There’s a wealth of subsidiaries that come under the wing of France’s Dassault Group. It’s vast business empire covers, amongst other interests, publishing (Le Figaro), football (FC Nantes), thoroughbred horse auctions (Arqana) and of course aviation – both civil (private jet) and military (jet fighter).
Dassault Aviation was founded back in 1929 by Marcel Bloch, a French engineer who studied aeronautics at Toulouse’s SUPAERO (France’s NASA) with classmate Mikhail Gurevich. After graduation, the two friends went their separate ways, with Gurevich co-founding Russia’s legendary MiG military aviation bureau and Bloch changing his surname to Dassault (French for battle tank) and beginning the process that lead to the infamous Mirage fighter aircraft.
Today, the Dassault Rafale multirole fighter is the number one choice for the French and Egyptian air forces. With decades of development, this twin engine aircraft is the pinnacle of aeronautical innovation, featuring a number of Dassault engineered systems, such as the RBE2 AA active electronically scanned array (AESA) radar and the optronique secteur frontal infra-red search and track (IRST) sensor.
In the same way as Formula One science finds its way into road cars, Dassault’s fighter jet technology has been integrated into its latest business jet, the Falcon 8X. Designed with an ultra-long range capability, the new Falcon series is bigger, and thanks to its military grade airframe, it’s more fuel-efficient than its predecessors, while also being considerably faster.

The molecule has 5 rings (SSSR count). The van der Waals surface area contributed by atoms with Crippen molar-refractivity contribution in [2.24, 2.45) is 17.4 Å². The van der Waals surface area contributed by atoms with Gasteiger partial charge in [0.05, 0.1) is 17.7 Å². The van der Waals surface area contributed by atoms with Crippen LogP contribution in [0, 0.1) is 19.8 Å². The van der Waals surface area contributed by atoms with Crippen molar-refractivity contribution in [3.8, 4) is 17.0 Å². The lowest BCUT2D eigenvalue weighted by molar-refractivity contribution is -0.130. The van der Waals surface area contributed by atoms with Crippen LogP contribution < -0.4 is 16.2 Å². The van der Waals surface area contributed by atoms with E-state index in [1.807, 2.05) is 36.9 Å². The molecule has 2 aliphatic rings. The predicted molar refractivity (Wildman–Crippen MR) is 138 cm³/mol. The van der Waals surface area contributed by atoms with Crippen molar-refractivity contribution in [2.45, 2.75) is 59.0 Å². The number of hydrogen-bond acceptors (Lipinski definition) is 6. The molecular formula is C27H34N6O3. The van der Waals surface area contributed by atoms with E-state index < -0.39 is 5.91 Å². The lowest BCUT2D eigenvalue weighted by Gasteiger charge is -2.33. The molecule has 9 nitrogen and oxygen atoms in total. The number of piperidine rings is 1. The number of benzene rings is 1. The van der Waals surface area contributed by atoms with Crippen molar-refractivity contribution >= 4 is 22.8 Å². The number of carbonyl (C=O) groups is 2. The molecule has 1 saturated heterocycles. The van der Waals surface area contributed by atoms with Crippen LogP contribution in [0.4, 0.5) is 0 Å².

The 8X’s tri-jet configuration, using specially developed Pratt & Whitney Canada turbofans, deliver 5 percent more thrust, giving the business jet unmatched performance and a top speed of Mack 0.5. Matched by an advanced computer control system, the Falcon can take off and land on shorter runways, while allowing steep, jet-fighter approach angles and strong climb-out gradients.
One of the most impressive military-spec systems available on the 8X is the cockpit’s Combined Vision System (CVS). Known as FalconEye, it is the first Head-Up display to blend synthetic, database-driven terrain imaging and actual thermal and low-light camera images into a single view. With a multi-spectrum display, it essentially turns night into day, theoretically allowing the pilot to fly the Falcon without looking out of the front screen.
Back in the luxury of the cabin, these multiple computers work to keep the 8X stable and safe. Turbulence is dampened, while crispness is enhanced, leading to many test pilots comparing the Falcon to a big cat: lithe, poised and powerful. In fact, so impressive is the 8X’s performance that Dassault is now offering it in a military version for army, navy and government services. With specific equipment, the Falcon can be used for maritime surveillance and reconnaissance, aerial photography, weapons system training, electronic warfare, air ambulance – even target towing. This brings a new meaning to the Falcon 8X’s multi-role description and testament to its considerable development.